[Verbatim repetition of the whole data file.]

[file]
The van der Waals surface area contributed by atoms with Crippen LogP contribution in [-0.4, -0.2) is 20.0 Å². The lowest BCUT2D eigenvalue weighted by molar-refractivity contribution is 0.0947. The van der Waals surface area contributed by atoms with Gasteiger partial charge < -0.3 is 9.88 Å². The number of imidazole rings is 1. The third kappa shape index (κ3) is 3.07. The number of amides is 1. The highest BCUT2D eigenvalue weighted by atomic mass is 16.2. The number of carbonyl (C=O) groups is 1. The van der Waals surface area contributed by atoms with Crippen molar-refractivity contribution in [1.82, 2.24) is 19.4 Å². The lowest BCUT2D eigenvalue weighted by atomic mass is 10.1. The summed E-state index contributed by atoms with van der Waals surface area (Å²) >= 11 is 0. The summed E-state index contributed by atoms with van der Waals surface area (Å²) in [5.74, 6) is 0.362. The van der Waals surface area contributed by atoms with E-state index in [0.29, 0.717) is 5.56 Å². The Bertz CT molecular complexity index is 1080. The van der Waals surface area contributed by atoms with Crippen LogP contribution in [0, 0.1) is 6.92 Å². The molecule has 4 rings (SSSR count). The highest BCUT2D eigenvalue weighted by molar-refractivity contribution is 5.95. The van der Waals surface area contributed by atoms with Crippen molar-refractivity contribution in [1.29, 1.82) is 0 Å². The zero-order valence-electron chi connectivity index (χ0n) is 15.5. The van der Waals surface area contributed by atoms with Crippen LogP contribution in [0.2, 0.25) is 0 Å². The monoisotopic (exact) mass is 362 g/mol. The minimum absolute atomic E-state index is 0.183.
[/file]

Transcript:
The van der Waals surface area contributed by atoms with Crippen LogP contribution in [-0.4, -0.2) is 20.0 Å². The lowest BCUT2D eigenvalue weighted by molar-refractivity contribution is 0.0947. The van der Waals surface area contributed by atoms with Gasteiger partial charge < -0.3 is 9.88 Å². The number of imidazole rings is 1. The third kappa shape index (κ3) is 3.07. The number of amides is 1. The highest BCUT2D eigenvalue weighted by atomic mass is 16.2. The number of carbonyl (C=O) groups is 1. The van der Waals surface area contributed by atoms with Crippen molar-refractivity contribution in [1.82, 2.24) is 19.4 Å². The lowest BCUT2D eigenvalue weighted by atomic mass is 10.1. The summed E-state index contributed by atoms with van der Waals surface area (Å²) >= 11 is 0. The summed E-state index contributed by atoms with van der Waals surface area (Å²) in [5.74, 6) is 0.362. The van der Waals surface area contributed by atoms with E-state index in [0.29, 0.717) is 5.56 Å². The Bertz CT molecular complexity index is 1080. The van der Waals surface area contributed by atoms with Crippen LogP contribution in [0, 0.1) is 6.92 Å². The molecule has 4 rings (SSSR count). The highest BCUT2D eigenvalue weighted by molar-refractivity contribution is 5.95. The van der Waals surface area contributed by atoms with Crippen molar-refractivity contribution in [1.29, 1.82) is 0 Å². The zero-order valence-electron chi connectivity index (χ0n) is 15.5. The van der Waals surface area contributed by atoms with Crippen LogP contribution in [0.2, 0.25) is 0 Å². The monoisotopic (exact) mass is 362 g/mol. The minimum absolute atomic E-state index is 0.183.